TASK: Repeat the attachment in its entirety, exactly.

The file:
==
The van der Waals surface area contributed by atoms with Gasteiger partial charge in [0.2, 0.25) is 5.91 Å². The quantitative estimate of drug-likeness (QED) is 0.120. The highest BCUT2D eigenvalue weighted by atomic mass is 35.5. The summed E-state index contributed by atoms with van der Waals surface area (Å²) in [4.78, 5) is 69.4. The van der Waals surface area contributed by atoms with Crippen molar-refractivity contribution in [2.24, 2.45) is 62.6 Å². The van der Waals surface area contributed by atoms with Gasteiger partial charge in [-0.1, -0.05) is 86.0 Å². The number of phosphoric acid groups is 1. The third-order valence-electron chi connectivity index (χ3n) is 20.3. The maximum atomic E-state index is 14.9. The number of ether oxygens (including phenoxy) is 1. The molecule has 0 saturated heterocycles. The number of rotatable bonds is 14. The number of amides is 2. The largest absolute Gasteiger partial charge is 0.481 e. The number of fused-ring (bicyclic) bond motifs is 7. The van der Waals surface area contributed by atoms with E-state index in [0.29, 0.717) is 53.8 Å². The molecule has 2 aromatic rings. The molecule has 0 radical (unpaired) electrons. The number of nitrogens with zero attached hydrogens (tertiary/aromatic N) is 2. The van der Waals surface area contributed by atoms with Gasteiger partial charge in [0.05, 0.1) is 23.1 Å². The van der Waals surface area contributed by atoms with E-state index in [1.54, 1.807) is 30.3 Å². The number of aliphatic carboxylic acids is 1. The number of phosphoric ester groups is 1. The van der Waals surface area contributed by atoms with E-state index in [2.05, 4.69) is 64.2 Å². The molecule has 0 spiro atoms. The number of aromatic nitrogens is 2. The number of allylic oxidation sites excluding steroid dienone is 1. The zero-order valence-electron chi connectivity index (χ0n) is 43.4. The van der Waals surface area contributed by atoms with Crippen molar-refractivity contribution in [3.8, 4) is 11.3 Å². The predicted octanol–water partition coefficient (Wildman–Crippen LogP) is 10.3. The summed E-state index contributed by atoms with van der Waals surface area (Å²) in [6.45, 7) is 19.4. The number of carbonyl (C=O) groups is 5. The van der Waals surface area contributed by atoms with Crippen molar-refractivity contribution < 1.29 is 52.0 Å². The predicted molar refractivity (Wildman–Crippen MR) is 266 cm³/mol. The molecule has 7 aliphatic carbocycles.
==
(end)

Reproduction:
The van der Waals surface area contributed by atoms with Gasteiger partial charge in [0.2, 0.25) is 5.91 Å². The quantitative estimate of drug-likeness (QED) is 0.120. The highest BCUT2D eigenvalue weighted by atomic mass is 35.5. The summed E-state index contributed by atoms with van der Waals surface area (Å²) in [4.78, 5) is 69.4. The van der Waals surface area contributed by atoms with Crippen molar-refractivity contribution in [2.24, 2.45) is 62.6 Å². The van der Waals surface area contributed by atoms with Gasteiger partial charge in [-0.1, -0.05) is 86.0 Å². The number of phosphoric acid groups is 1. The third-order valence-electron chi connectivity index (χ3n) is 20.3. The maximum atomic E-state index is 14.9. The number of ether oxygens (including phenoxy) is 1. The molecule has 0 saturated heterocycles. The number of rotatable bonds is 14. The number of amides is 2. The largest absolute Gasteiger partial charge is 0.481 e. The number of fused-ring (bicyclic) bond motifs is 7. The van der Waals surface area contributed by atoms with E-state index in [0.29, 0.717) is 53.8 Å². The molecule has 2 aromatic rings. The molecule has 0 radical (unpaired) electrons. The number of nitrogens with zero attached hydrogens (tertiary/aromatic N) is 2. The van der Waals surface area contributed by atoms with Gasteiger partial charge in [0.05, 0.1) is 23.1 Å². The van der Waals surface area contributed by atoms with E-state index in [1.54, 1.807) is 30.3 Å². The number of aliphatic carboxylic acids is 1. The number of phosphoric ester groups is 1. The van der Waals surface area contributed by atoms with E-state index in [2.05, 4.69) is 64.2 Å². The molecule has 0 spiro atoms. The number of aromatic nitrogens is 2. The number of allylic oxidation sites excluding steroid dienone is 1. The zero-order valence-electron chi connectivity index (χ0n) is 43.4. The van der Waals surface area contributed by atoms with Crippen molar-refractivity contribution in [3.8, 4) is 11.3 Å². The predicted octanol–water partition coefficient (Wildman–Crippen LogP) is 10.3. The summed E-state index contributed by atoms with van der Waals surface area (Å²) in [6.45, 7) is 19.4. The number of carbonyl (C=O) groups is 5. The van der Waals surface area contributed by atoms with Crippen molar-refractivity contribution < 1.29 is 52.0 Å². The predicted molar refractivity (Wildman–Crippen MR) is 266 cm³/mol. The molecule has 7 aliphatic carbocycles.